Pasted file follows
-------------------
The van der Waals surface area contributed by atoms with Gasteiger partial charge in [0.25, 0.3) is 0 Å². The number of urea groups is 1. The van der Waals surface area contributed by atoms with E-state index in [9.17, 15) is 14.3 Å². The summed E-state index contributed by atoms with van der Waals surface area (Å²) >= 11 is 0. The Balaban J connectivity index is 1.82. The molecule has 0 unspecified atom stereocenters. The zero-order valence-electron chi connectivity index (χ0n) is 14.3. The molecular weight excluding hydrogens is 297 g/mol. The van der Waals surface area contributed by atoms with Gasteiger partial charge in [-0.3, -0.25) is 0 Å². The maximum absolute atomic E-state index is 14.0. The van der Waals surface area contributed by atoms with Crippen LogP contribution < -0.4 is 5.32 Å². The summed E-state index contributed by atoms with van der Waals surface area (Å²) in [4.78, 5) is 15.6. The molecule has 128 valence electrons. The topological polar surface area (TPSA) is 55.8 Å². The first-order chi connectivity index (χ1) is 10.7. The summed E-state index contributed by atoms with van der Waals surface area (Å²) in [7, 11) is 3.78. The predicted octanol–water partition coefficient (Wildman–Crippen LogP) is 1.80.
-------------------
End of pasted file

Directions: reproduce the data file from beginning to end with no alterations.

The van der Waals surface area contributed by atoms with Gasteiger partial charge in [0.25, 0.3) is 0 Å². The number of urea groups is 1. The van der Waals surface area contributed by atoms with E-state index in [9.17, 15) is 14.3 Å². The summed E-state index contributed by atoms with van der Waals surface area (Å²) >= 11 is 0. The Balaban J connectivity index is 1.82. The molecule has 0 unspecified atom stereocenters. The zero-order valence-electron chi connectivity index (χ0n) is 14.3. The molecular weight excluding hydrogens is 297 g/mol. The van der Waals surface area contributed by atoms with Gasteiger partial charge in [-0.3, -0.25) is 0 Å². The maximum absolute atomic E-state index is 14.0. The van der Waals surface area contributed by atoms with Crippen LogP contribution < -0.4 is 5.32 Å². The summed E-state index contributed by atoms with van der Waals surface area (Å²) in [4.78, 5) is 15.6. The molecule has 128 valence electrons. The topological polar surface area (TPSA) is 55.8 Å². The first-order chi connectivity index (χ1) is 10.7. The summed E-state index contributed by atoms with van der Waals surface area (Å²) in [7, 11) is 3.78. The predicted octanol–water partition coefficient (Wildman–Crippen LogP) is 1.80.